For example the old maxim:
- Place the most important part of the sentence at the end.
"I don't believe 'With a hammer, he killed Frank.' will ever replace 'He killed Frank with a hammer.'"
- Stephen King
Topics from Recent Readings
- a 1956 Dodge with push-button transmission
- mysterious female traveler kills and cooks a big saber tooth cat
- teen-aged recovering alcoholic defends her virginity
- African poachers shoot down an aerial tour plane
- childhood friends' innocence is interrupted by puberty while skinny dipping
- an inquisitive art student takes special interests in a revealing subject
- an eighteenth century midwife is entangled in tragedy
- survivors of an apocalyptic solar storm escape to the countryside
Twenty-five percent of our organization's name is Workshop.
Some of our members volunteer their time and energy to develop educational programs for the benefit of all members on various aspects of the writing craft. Thanks to those members willing to share their talent and knowledge, we plan to put on a Mini-Workshop every month in 2019. The presenters facilitate the workshops, present material and lead exercises to hone writing skills.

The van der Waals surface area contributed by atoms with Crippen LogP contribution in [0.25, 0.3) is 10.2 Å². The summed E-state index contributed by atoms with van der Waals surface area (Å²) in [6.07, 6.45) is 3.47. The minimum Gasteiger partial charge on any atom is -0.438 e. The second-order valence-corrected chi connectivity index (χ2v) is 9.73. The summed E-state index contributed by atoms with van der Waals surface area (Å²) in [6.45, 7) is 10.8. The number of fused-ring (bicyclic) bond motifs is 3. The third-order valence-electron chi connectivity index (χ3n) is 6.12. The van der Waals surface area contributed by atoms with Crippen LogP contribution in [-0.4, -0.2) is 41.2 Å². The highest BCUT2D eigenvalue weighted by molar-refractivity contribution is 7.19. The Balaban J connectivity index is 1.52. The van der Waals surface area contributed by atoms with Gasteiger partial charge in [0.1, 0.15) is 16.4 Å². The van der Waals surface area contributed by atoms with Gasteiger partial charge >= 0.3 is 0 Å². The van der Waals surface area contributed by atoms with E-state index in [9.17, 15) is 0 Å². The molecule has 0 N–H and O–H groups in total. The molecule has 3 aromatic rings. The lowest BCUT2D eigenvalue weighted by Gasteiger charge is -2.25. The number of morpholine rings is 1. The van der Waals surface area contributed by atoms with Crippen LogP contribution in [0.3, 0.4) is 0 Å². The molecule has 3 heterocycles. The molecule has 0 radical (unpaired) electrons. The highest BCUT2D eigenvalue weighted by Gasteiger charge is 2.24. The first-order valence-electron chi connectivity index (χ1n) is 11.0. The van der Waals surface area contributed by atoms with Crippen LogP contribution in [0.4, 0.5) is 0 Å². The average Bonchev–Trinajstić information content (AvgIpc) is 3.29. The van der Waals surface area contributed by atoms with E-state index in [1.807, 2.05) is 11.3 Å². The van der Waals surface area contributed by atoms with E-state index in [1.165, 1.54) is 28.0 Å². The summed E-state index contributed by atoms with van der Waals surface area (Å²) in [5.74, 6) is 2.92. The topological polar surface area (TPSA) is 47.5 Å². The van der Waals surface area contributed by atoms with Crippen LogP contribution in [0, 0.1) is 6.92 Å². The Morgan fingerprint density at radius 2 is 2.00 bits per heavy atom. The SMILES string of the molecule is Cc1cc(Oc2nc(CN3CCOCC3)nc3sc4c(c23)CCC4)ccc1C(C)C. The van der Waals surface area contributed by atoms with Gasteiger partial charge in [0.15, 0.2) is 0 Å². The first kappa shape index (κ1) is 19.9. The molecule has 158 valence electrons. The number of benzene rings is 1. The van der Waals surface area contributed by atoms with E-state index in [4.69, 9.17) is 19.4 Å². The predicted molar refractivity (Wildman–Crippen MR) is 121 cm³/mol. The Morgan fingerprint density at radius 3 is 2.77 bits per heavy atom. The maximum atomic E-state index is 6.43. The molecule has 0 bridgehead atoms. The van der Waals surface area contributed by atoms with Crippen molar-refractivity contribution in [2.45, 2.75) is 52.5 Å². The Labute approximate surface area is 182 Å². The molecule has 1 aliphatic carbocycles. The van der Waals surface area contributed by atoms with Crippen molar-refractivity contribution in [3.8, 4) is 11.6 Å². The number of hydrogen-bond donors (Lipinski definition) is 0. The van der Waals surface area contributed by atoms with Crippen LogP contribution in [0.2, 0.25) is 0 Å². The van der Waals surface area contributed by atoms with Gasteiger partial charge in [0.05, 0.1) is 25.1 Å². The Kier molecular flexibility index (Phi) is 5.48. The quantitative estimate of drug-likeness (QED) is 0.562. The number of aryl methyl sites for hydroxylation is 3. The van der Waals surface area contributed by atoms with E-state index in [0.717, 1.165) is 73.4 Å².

The workshops are usually offered early on the first Saturday of each month at no cost to attendees and do not interfere with the normal reading and critique activities. Based on feedback, the programs deliver value and the attendees appreciate the efforts of the volunteers.
Several important issues were decided by vote during a business meeting on January 12th after the normal reading and critique session concluded.
The amended bylaws identified as Trinity Arts Writers Workshop Constitution/By-Laws (12/29/2018) were approved by 2/3rds of the quorum.
The proposed 2019 budget was approved .
The following officers were elected to serve in 2019:
- President, Dennis Coburn
- Vice President, Bob Waldron
- Secretary, Jim Barrow
- Treasurer, Alton Bostick
“Don't tell me the moon is shining; show me the glint of light on broken glass.”
― Anton Chekhov